Here's why you need to stay hydrated

The Relationship between Hydration and Protein Metabolism

Many people understand they need to drink fluids (preferably water) on a regular basis in order to live. The need for fluid increases in the hotter months of the year and with exercise due to an increase in body perspiration. An adult human body is comprised of approximately 60% water with approximately 50% of that found within the skeletal muscle system.

 This leads us to the question: How does drinking water affect your performance in the gym and recovery following a gym session?

 Our bodies are constantly undergoing changes without any conscious awareness. Changes such as catabolism (breaking down) and anabolism (building up) are occurring in our bones, tissues, and organs. Focussing on the skeletal muscle system, the muscle undergoes protein catabolism during and following a training session due to the demands of the workout. As an athlete or fitness enthusiast, the primary concern is to attenuate the amount of muscle protein degradation. For the purpose of this article, the discussion on a balanced diet or the use of protein supplementation will be left out.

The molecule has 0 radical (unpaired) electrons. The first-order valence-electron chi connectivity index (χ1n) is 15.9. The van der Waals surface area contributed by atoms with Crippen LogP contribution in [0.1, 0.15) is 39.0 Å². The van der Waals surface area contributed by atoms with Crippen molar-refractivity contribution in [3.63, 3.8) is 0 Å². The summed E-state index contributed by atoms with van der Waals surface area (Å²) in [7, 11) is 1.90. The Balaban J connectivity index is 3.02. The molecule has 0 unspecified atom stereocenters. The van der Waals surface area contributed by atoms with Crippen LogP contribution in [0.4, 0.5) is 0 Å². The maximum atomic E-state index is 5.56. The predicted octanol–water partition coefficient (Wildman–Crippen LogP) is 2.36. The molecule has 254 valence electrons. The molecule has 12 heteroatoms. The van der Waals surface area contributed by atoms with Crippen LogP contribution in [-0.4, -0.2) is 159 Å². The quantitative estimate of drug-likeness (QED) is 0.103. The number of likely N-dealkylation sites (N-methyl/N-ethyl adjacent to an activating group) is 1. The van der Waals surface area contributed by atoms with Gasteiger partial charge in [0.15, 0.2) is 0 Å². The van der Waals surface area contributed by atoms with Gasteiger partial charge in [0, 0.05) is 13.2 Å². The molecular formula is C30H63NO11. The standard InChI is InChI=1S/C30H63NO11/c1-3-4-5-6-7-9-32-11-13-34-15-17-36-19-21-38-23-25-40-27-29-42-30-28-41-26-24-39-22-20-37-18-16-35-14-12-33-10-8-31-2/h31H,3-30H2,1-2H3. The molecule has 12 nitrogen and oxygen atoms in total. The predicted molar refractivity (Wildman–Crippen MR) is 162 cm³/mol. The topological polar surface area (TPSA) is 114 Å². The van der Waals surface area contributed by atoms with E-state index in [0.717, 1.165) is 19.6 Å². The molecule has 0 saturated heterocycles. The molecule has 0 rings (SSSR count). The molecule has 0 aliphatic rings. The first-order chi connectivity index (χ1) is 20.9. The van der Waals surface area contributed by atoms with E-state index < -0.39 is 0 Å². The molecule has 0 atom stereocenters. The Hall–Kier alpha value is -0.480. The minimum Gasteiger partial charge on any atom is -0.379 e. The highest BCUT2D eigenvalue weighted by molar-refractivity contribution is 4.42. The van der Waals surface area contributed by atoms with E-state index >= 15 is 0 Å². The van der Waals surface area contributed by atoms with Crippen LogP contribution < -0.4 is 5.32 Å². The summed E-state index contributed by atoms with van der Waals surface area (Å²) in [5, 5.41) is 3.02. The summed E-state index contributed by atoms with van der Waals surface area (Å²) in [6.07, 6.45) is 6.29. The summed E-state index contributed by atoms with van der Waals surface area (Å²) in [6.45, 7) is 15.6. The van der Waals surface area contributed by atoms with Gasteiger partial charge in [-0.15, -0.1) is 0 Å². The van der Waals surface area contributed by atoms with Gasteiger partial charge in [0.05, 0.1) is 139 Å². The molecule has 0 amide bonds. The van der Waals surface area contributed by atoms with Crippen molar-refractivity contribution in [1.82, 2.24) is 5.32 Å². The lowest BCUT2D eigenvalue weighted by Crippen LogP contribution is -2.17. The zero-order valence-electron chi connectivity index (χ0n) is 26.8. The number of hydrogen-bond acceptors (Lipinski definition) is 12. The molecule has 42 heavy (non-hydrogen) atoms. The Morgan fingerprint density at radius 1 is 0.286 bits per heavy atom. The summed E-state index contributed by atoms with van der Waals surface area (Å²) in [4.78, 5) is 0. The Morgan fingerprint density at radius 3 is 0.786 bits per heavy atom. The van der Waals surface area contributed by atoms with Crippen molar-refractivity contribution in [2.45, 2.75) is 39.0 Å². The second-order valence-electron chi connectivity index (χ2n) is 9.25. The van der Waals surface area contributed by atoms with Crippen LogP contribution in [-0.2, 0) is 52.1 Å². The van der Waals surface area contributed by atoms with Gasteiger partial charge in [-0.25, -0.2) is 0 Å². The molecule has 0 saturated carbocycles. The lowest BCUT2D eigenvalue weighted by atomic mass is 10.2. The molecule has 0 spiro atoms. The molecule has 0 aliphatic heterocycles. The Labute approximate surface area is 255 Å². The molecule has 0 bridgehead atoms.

When we workout (and sweat), we lose valuable water that is stored in the body leaving us in an overall catabolic state. Our body will naturally remove water from the muscles to provide the “more important” organs (ex. our heart and kidneys) the necessary fluid to live. This lack of fluid in the muscle puts the body in a state of protein catabolism and the inability to adequately repair the well-worked muscles following a workout. When in a dehydrated state, we experience an increase in muscle soreness and thus an increase in recovery time. Ever wonder why you feel extra sore even if the workout was at a mild intensity? Think about how hydrated you were leading into and following the session. On the contrary, with an increase in fluid consumption n protein anabolism will occur in the body. This anabolic effect is the result of adequate fluid in the body to keep all the organs in the body happy. In turn, the body is able to deliver the necessary nutrients to repair those hard-working muscles! See diagram for further understanding. 

 

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In summary water is not only a required nutrient for the body but it also plays a vital role for protein metabolism in skeletal muscle. It’s cheap, available everywhere and leaves you feeling refreshed so consider carrying a bottle with you at the gym and sip on throughout the day.

Cheers!

References
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6.      Vandommele, C. (2012). Regulation of protein turnover during hyperosmotic stress in skeletal muscle